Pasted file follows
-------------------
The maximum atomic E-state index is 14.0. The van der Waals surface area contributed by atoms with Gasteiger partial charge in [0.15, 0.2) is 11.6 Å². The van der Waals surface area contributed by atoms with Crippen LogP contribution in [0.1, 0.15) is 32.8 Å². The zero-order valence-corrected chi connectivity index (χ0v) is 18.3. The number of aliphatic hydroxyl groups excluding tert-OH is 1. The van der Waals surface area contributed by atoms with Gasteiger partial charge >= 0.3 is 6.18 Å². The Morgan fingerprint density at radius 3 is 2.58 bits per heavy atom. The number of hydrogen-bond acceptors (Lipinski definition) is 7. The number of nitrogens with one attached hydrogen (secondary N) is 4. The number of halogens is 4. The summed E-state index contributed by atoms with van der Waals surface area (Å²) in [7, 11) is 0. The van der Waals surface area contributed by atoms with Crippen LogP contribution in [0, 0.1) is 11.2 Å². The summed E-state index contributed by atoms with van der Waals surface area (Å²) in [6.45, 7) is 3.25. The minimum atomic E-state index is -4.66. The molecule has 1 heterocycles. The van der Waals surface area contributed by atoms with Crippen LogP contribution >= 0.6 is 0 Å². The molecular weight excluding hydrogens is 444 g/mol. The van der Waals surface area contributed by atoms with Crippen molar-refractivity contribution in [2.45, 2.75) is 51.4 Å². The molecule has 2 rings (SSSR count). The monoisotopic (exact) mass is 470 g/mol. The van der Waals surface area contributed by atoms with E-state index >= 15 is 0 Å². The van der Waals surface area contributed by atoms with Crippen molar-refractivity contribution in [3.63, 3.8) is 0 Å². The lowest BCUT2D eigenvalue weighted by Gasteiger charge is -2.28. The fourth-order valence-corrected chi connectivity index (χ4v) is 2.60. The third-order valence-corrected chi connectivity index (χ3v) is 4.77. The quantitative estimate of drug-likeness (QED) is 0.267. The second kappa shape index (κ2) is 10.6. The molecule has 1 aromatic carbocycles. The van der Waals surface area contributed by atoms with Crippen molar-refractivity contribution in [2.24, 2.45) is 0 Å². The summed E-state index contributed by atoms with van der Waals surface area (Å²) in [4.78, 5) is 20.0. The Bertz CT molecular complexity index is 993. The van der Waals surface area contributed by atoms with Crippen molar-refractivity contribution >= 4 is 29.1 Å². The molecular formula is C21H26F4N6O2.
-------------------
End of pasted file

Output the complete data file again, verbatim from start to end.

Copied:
The maximum atomic E-state index is 14.0. The van der Waals surface area contributed by atoms with Gasteiger partial charge in [0.15, 0.2) is 11.6 Å². The van der Waals surface area contributed by atoms with Crippen LogP contribution in [0.1, 0.15) is 32.8 Å². The zero-order valence-corrected chi connectivity index (χ0v) is 18.3. The number of aliphatic hydroxyl groups excluding tert-OH is 1. The van der Waals surface area contributed by atoms with Gasteiger partial charge >= 0.3 is 6.18 Å². The Morgan fingerprint density at radius 3 is 2.58 bits per heavy atom. The number of hydrogen-bond acceptors (Lipinski definition) is 7. The number of nitrogens with one attached hydrogen (secondary N) is 4. The number of halogens is 4. The summed E-state index contributed by atoms with van der Waals surface area (Å²) in [7, 11) is 0. The van der Waals surface area contributed by atoms with Crippen LogP contribution in [0, 0.1) is 11.2 Å². The summed E-state index contributed by atoms with van der Waals surface area (Å²) in [6.45, 7) is 3.25. The minimum atomic E-state index is -4.66. The molecule has 1 heterocycles. The van der Waals surface area contributed by atoms with Crippen LogP contribution >= 0.6 is 0 Å². The molecular weight excluding hydrogens is 444 g/mol. The van der Waals surface area contributed by atoms with Crippen molar-refractivity contribution in [2.45, 2.75) is 51.4 Å². The molecule has 2 rings (SSSR count). The monoisotopic (exact) mass is 470 g/mol. The van der Waals surface area contributed by atoms with E-state index >= 15 is 0 Å². The van der Waals surface area contributed by atoms with Crippen molar-refractivity contribution in [3.63, 3.8) is 0 Å². The lowest BCUT2D eigenvalue weighted by Gasteiger charge is -2.28. The fourth-order valence-corrected chi connectivity index (χ4v) is 2.60. The third-order valence-corrected chi connectivity index (χ3v) is 4.77. The quantitative estimate of drug-likeness (QED) is 0.267. The second kappa shape index (κ2) is 10.6. The molecule has 1 aromatic carbocycles. The van der Waals surface area contributed by atoms with Crippen molar-refractivity contribution in [2.24, 2.45) is 0 Å². The summed E-state index contributed by atoms with van der Waals surface area (Å²) in [4.78, 5) is 20.0. The Bertz CT molecular complexity index is 993. The van der Waals surface area contributed by atoms with Crippen molar-refractivity contribution >= 4 is 29.1 Å². The molecular formula is C21H26F4N6O2.